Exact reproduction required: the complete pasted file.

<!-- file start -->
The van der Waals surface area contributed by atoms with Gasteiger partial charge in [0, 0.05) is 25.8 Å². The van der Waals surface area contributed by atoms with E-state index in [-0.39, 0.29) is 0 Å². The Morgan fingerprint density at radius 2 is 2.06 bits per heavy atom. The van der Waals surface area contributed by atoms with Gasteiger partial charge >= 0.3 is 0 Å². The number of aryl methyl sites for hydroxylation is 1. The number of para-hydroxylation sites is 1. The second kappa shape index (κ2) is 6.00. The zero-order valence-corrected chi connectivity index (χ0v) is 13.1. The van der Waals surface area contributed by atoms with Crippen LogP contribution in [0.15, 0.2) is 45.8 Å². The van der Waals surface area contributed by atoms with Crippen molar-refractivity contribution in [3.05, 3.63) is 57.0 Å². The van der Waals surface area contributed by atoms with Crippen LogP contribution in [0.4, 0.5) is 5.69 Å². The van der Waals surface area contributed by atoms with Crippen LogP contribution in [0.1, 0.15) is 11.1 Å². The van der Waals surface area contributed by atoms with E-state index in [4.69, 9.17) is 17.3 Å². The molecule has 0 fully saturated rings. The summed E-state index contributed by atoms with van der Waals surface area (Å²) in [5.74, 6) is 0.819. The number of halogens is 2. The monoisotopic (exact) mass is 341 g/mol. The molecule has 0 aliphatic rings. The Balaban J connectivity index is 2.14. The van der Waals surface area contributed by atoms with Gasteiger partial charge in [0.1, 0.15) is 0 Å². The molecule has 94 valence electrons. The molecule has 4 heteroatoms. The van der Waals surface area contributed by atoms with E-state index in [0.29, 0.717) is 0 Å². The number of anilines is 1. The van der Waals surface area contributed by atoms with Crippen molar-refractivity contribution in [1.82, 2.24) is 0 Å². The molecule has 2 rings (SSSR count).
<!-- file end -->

The van der Waals surface area contributed by atoms with Gasteiger partial charge in [0, 0.05) is 25.8 Å². The van der Waals surface area contributed by atoms with E-state index in [-0.39, 0.29) is 0 Å². The Morgan fingerprint density at radius 2 is 2.06 bits per heavy atom. The van der Waals surface area contributed by atoms with Gasteiger partial charge >= 0.3 is 0 Å². The number of aryl methyl sites for hydroxylation is 1. The number of para-hydroxylation sites is 1. The second kappa shape index (κ2) is 6.00. The zero-order valence-corrected chi connectivity index (χ0v) is 13.1. The van der Waals surface area contributed by atoms with Crippen LogP contribution in [0.15, 0.2) is 45.8 Å². The van der Waals surface area contributed by atoms with Crippen molar-refractivity contribution in [3.05, 3.63) is 57.0 Å². The van der Waals surface area contributed by atoms with Crippen LogP contribution in [0.4, 0.5) is 5.69 Å². The van der Waals surface area contributed by atoms with Crippen LogP contribution in [0.1, 0.15) is 11.1 Å². The van der Waals surface area contributed by atoms with E-state index in [4.69, 9.17) is 17.3 Å². The molecule has 0 fully saturated rings. The summed E-state index contributed by atoms with van der Waals surface area (Å²) in [5.74, 6) is 0.819. The number of halogens is 2. The monoisotopic (exact) mass is 341 g/mol. The molecule has 0 aliphatic rings. The Balaban J connectivity index is 2.14. The van der Waals surface area contributed by atoms with Gasteiger partial charge in [0.1, 0.15) is 0 Å². The molecule has 94 valence electrons. The molecule has 4 heteroatoms. The van der Waals surface area contributed by atoms with E-state index in [0.29, 0.717) is 0 Å². The number of anilines is 1. The van der Waals surface area contributed by atoms with Crippen molar-refractivity contribution in [1.82, 2.24) is 0 Å². The molecule has 2 rings (SSSR count).